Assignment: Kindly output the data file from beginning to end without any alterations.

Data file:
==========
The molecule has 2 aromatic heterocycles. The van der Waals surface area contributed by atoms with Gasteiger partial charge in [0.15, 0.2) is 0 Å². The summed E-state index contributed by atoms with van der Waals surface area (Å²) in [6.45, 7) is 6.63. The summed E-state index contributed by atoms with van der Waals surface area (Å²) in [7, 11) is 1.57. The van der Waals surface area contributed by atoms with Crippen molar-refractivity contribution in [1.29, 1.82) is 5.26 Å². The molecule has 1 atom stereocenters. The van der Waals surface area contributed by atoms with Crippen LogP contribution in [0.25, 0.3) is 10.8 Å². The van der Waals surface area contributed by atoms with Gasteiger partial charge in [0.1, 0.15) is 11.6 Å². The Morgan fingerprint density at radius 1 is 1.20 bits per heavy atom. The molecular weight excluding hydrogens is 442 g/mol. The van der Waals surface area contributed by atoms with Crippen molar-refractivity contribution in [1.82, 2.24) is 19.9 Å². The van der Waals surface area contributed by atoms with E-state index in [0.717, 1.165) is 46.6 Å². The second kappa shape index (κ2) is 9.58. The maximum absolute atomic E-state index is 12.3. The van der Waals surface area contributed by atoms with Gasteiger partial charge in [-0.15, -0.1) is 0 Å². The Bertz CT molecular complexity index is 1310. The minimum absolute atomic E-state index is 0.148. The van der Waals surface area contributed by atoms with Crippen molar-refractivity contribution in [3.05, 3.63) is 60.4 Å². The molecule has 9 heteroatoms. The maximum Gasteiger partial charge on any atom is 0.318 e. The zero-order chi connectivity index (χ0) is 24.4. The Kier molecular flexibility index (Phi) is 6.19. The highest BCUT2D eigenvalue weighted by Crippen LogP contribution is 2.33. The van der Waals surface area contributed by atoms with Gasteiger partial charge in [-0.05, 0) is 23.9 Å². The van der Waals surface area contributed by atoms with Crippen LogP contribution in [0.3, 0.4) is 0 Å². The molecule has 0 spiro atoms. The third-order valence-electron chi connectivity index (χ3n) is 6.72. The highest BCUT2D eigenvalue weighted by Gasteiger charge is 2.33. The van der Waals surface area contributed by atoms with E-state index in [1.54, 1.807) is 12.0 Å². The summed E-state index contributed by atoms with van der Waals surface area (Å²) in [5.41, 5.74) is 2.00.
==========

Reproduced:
The molecule has 2 aromatic heterocycles. The van der Waals surface area contributed by atoms with Gasteiger partial charge in [0.15, 0.2) is 0 Å². The summed E-state index contributed by atoms with van der Waals surface area (Å²) in [6.45, 7) is 6.63. The summed E-state index contributed by atoms with van der Waals surface area (Å²) in [7, 11) is 1.57. The van der Waals surface area contributed by atoms with Crippen molar-refractivity contribution in [1.29, 1.82) is 5.26 Å². The molecule has 1 atom stereocenters. The van der Waals surface area contributed by atoms with Crippen LogP contribution in [0.25, 0.3) is 10.8 Å². The van der Waals surface area contributed by atoms with Gasteiger partial charge in [0.1, 0.15) is 11.6 Å². The Morgan fingerprint density at radius 1 is 1.20 bits per heavy atom. The molecular weight excluding hydrogens is 442 g/mol. The van der Waals surface area contributed by atoms with Crippen molar-refractivity contribution in [1.82, 2.24) is 19.9 Å². The van der Waals surface area contributed by atoms with E-state index in [0.717, 1.165) is 46.6 Å². The second kappa shape index (κ2) is 9.58. The maximum absolute atomic E-state index is 12.3. The van der Waals surface area contributed by atoms with Gasteiger partial charge in [-0.15, -0.1) is 0 Å². The Bertz CT molecular complexity index is 1310. The minimum absolute atomic E-state index is 0.148. The van der Waals surface area contributed by atoms with Crippen molar-refractivity contribution in [3.05, 3.63) is 60.4 Å². The molecule has 9 heteroatoms. The maximum Gasteiger partial charge on any atom is 0.318 e. The zero-order chi connectivity index (χ0) is 24.4. The Kier molecular flexibility index (Phi) is 6.19. The highest BCUT2D eigenvalue weighted by Crippen LogP contribution is 2.33. The van der Waals surface area contributed by atoms with Gasteiger partial charge in [-0.05, 0) is 23.9 Å². The van der Waals surface area contributed by atoms with Crippen LogP contribution in [0.3, 0.4) is 0 Å². The molecule has 0 spiro atoms. The third-order valence-electron chi connectivity index (χ3n) is 6.72. The highest BCUT2D eigenvalue weighted by Gasteiger charge is 2.33. The van der Waals surface area contributed by atoms with E-state index in [1.54, 1.807) is 12.0 Å². The summed E-state index contributed by atoms with van der Waals surface area (Å²) in [5.41, 5.74) is 2.00.